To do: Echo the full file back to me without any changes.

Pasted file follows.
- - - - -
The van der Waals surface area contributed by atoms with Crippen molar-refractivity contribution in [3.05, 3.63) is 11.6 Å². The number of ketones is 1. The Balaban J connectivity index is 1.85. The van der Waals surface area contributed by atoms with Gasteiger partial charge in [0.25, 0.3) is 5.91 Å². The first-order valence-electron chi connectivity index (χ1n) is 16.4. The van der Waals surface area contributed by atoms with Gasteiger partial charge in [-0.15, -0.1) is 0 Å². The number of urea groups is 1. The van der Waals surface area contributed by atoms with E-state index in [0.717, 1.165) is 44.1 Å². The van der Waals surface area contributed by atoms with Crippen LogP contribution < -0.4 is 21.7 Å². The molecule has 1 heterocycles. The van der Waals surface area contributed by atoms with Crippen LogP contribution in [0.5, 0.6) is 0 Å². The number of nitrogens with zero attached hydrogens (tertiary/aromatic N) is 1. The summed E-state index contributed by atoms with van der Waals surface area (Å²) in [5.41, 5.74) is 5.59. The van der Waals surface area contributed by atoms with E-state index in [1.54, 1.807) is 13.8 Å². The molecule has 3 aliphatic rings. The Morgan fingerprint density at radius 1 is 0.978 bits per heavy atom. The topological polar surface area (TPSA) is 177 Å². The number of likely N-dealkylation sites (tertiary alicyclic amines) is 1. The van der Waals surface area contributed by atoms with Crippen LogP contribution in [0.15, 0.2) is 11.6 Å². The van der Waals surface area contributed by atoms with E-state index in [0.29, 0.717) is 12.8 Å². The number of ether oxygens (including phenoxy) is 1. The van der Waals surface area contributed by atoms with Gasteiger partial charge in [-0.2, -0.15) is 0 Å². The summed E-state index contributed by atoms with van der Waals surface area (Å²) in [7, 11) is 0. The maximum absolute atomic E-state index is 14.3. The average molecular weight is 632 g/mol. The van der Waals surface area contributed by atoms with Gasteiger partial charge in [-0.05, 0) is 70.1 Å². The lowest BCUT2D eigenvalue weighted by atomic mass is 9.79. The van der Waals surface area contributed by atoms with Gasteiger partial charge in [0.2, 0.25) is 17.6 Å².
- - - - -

The van der Waals surface area contributed by atoms with Crippen molar-refractivity contribution in [3.05, 3.63) is 11.6 Å². The number of ketones is 1. The Balaban J connectivity index is 1.85. The van der Waals surface area contributed by atoms with Gasteiger partial charge in [0.25, 0.3) is 5.91 Å². The first-order valence-electron chi connectivity index (χ1n) is 16.4. The van der Waals surface area contributed by atoms with Gasteiger partial charge in [-0.15, -0.1) is 0 Å². The number of urea groups is 1. The van der Waals surface area contributed by atoms with E-state index in [0.717, 1.165) is 44.1 Å². The van der Waals surface area contributed by atoms with Crippen LogP contribution < -0.4 is 21.7 Å². The molecule has 1 heterocycles. The van der Waals surface area contributed by atoms with Crippen LogP contribution in [0.5, 0.6) is 0 Å². The number of nitrogens with zero attached hydrogens (tertiary/aromatic N) is 1. The summed E-state index contributed by atoms with van der Waals surface area (Å²) in [5.41, 5.74) is 5.59. The van der Waals surface area contributed by atoms with E-state index in [1.54, 1.807) is 13.8 Å². The molecule has 3 aliphatic rings. The Morgan fingerprint density at radius 1 is 0.978 bits per heavy atom. The topological polar surface area (TPSA) is 177 Å². The number of likely N-dealkylation sites (tertiary alicyclic amines) is 1. The van der Waals surface area contributed by atoms with Crippen LogP contribution in [0.15, 0.2) is 11.6 Å². The van der Waals surface area contributed by atoms with E-state index in [0.29, 0.717) is 12.8 Å². The number of ether oxygens (including phenoxy) is 1. The van der Waals surface area contributed by atoms with Gasteiger partial charge in [-0.2, -0.15) is 0 Å². The summed E-state index contributed by atoms with van der Waals surface area (Å²) in [7, 11) is 0. The maximum absolute atomic E-state index is 14.3. The average molecular weight is 632 g/mol. The van der Waals surface area contributed by atoms with Gasteiger partial charge in [-0.05, 0) is 70.1 Å². The lowest BCUT2D eigenvalue weighted by atomic mass is 9.79. The van der Waals surface area contributed by atoms with Gasteiger partial charge in [0.2, 0.25) is 17.6 Å².